Meet James & Tracy Spraggins. James, or PJ, is a professional musician and Tracy is a special education teacher. They’ve been married for 10 years. Tracy has been dealing with Lupus since the age of six. Lupus is a chronic inflammatory disease that, in Tracy’s case, makes her body’s immune system attack her kidney functions.
After Tracy’s kidney functions dipped below fifteen percent in late 2013, her name was placed on the National Kidney Transplant list. According to the Living Kidney Donors network, there are over 93,000 people waiting for kidney transplants of their own and the list has average wait time of six to seven years. In an effort to help Tracy in any way he could, James decided to go through the extensive evaluation process of being a kidney donor to Tracy.
Now 39, Tracy was placed on the transplant list in 2013 – just a few months after her 34-year-old sister, who also had lupus, died following complications from a kidney transplant. Knowing that the seven-year wait might be too long, PJ, a self-employed musician, submitted himself for the weeks-long evaluation to assess whether he could donate his kidney.
However, the good news was laced with disappointment as doctors said his size at 265 pounds meant the operation couldn’t go ahead.
“They said I was a perfect match but they wanted to check I was healthy and met their requirements. They sent me a blood pressure monitor, but they didn’t like the numbers.”
“That was a real kick in the gut,” said PJ devastated.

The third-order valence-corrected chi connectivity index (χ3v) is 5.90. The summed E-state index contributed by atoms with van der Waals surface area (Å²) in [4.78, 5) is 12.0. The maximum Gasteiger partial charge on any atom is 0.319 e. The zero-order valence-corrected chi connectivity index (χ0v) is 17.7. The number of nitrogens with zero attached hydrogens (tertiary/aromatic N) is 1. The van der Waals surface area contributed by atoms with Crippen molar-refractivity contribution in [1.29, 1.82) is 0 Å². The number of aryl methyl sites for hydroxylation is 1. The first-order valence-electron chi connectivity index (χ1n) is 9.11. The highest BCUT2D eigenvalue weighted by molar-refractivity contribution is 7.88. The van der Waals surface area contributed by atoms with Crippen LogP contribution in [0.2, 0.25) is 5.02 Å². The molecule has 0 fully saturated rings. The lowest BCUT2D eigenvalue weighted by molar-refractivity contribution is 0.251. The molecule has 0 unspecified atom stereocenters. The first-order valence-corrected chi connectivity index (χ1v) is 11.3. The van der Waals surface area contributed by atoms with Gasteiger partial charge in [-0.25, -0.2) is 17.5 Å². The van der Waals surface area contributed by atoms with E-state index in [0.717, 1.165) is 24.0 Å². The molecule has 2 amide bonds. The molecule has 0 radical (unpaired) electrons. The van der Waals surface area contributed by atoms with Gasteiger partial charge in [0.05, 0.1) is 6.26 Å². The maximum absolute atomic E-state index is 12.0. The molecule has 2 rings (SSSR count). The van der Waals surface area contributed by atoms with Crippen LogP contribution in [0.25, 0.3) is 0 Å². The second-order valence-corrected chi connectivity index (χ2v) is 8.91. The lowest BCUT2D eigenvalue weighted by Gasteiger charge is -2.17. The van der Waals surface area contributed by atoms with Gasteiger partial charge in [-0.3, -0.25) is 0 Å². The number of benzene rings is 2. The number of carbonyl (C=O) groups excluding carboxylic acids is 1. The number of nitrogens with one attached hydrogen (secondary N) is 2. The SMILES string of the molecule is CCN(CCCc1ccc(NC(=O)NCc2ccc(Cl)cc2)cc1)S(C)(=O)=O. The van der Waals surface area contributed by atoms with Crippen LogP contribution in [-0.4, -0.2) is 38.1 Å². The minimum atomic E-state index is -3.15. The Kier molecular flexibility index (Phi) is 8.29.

The doctors advised PJ, who weighed 265lbs, to lose 30 pounds before returning for an evaluation.
He did – but on the day of the test he changed a flat tire.
“My blood pressure was all over the place. The results came back and they said no again.”
But that didn’t stop him.
Next try was a hospital in Atlanta, Georgia, where he was told to lose another 60 pounds. It was a year-long effort, but PJ lost another 70 pounds.
Eventually, they made it to Nashville’s Vanderbilt Hospital in December 2014. PJ made sure he did everything he could to ensure the readings were perfect.
“I put that blood pressure monitor on and lay in bed all day. And thankfully, it all came back good,” beamed PJ.
On February 24th, the couple underwent surgery together, and it went perfectly. “The way my kidney function is now, it’s at 100 percent. And it’s at the best it’s ever been,” Tracy told WRBC.
PJ just beams and says: “It has just been amazing. To know that I did everything I could to give my wife a better quality of life is just the best feeling. I am so happy.”
The couple’s friends have now set up a fund to financially support them during the two-month recovery period when they will be unable to work.
PUBLIC NOTE: The opinions expressed in this article are the author's own and do not reflect the view of the Urban Intellectuals, affiliates or partners.
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